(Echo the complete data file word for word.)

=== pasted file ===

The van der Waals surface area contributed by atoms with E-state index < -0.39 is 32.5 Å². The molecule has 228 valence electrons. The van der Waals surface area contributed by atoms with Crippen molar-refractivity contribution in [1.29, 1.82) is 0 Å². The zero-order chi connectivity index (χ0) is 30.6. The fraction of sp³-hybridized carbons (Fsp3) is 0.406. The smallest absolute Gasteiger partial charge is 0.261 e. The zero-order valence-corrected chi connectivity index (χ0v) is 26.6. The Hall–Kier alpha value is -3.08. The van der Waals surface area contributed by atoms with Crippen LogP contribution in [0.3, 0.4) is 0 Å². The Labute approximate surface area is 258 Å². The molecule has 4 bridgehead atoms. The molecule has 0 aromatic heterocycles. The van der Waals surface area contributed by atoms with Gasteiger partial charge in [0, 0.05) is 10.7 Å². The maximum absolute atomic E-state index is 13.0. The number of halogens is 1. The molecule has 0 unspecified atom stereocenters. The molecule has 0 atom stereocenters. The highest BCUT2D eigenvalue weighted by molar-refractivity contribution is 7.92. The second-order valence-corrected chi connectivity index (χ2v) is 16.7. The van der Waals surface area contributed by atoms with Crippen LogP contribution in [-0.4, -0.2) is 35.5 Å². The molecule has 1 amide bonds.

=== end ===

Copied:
The van der Waals surface area contributed by atoms with E-state index < -0.39 is 32.5 Å². The molecule has 228 valence electrons. The van der Waals surface area contributed by atoms with Crippen molar-refractivity contribution in [1.29, 1.82) is 0 Å². The zero-order chi connectivity index (χ0) is 30.6. The fraction of sp³-hybridized carbons (Fsp3) is 0.406. The smallest absolute Gasteiger partial charge is 0.261 e. The zero-order valence-corrected chi connectivity index (χ0v) is 26.6. The Hall–Kier alpha value is -3.08. The van der Waals surface area contributed by atoms with Crippen LogP contribution in [0.3, 0.4) is 0 Å². The Labute approximate surface area is 258 Å². The molecule has 4 bridgehead atoms. The molecule has 0 aromatic heterocycles. The van der Waals surface area contributed by atoms with Gasteiger partial charge in [0, 0.05) is 10.7 Å². The maximum absolute atomic E-state index is 13.0. The number of halogens is 1. The molecule has 0 unspecified atom stereocenters. The molecule has 0 atom stereocenters. The highest BCUT2D eigenvalue weighted by molar-refractivity contribution is 7.92. The second-order valence-corrected chi connectivity index (χ2v) is 16.7. The van der Waals surface area contributed by atoms with Crippen LogP contribution in [-0.4, -0.2) is 35.5 Å². The molecule has 1 amide bonds.